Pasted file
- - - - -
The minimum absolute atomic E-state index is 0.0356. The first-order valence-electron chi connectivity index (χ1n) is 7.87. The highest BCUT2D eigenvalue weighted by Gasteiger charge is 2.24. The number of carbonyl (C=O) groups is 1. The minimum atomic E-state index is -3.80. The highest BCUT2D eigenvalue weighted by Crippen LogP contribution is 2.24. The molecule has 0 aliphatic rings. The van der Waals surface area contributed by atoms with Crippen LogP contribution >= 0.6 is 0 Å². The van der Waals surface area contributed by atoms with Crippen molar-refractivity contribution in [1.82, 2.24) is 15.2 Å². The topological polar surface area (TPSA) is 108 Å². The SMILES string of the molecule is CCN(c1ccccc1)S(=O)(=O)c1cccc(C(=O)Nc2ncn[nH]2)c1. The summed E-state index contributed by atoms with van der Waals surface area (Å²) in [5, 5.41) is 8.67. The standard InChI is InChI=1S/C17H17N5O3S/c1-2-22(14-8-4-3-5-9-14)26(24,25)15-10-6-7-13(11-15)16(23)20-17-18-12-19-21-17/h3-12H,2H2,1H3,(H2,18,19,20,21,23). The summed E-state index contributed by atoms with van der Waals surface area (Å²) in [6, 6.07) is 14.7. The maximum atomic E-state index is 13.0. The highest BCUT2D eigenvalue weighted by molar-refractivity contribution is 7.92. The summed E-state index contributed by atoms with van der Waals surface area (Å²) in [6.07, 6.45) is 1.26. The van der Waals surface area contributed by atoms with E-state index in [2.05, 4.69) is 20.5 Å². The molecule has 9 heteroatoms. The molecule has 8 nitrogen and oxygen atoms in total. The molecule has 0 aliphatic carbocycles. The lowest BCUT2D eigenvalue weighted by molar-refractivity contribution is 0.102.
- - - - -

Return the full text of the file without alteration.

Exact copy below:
The minimum absolute atomic E-state index is 0.0356. The first-order valence-electron chi connectivity index (χ1n) is 7.87. The highest BCUT2D eigenvalue weighted by Gasteiger charge is 2.24. The number of carbonyl (C=O) groups is 1. The minimum atomic E-state index is -3.80. The highest BCUT2D eigenvalue weighted by Crippen LogP contribution is 2.24. The molecule has 0 aliphatic rings. The van der Waals surface area contributed by atoms with Crippen LogP contribution >= 0.6 is 0 Å². The van der Waals surface area contributed by atoms with Crippen molar-refractivity contribution in [1.82, 2.24) is 15.2 Å². The topological polar surface area (TPSA) is 108 Å². The SMILES string of the molecule is CCN(c1ccccc1)S(=O)(=O)c1cccc(C(=O)Nc2ncn[nH]2)c1. The summed E-state index contributed by atoms with van der Waals surface area (Å²) in [5, 5.41) is 8.67. The standard InChI is InChI=1S/C17H17N5O3S/c1-2-22(14-8-4-3-5-9-14)26(24,25)15-10-6-7-13(11-15)16(23)20-17-18-12-19-21-17/h3-12H,2H2,1H3,(H2,18,19,20,21,23). The summed E-state index contributed by atoms with van der Waals surface area (Å²) in [6, 6.07) is 14.7. The maximum atomic E-state index is 13.0. The highest BCUT2D eigenvalue weighted by molar-refractivity contribution is 7.92. The summed E-state index contributed by atoms with van der Waals surface area (Å²) in [6.07, 6.45) is 1.26. The van der Waals surface area contributed by atoms with E-state index in [2.05, 4.69) is 20.5 Å². The molecule has 9 heteroatoms. The molecule has 8 nitrogen and oxygen atoms in total. The molecule has 0 aliphatic carbocycles. The lowest BCUT2D eigenvalue weighted by molar-refractivity contribution is 0.102.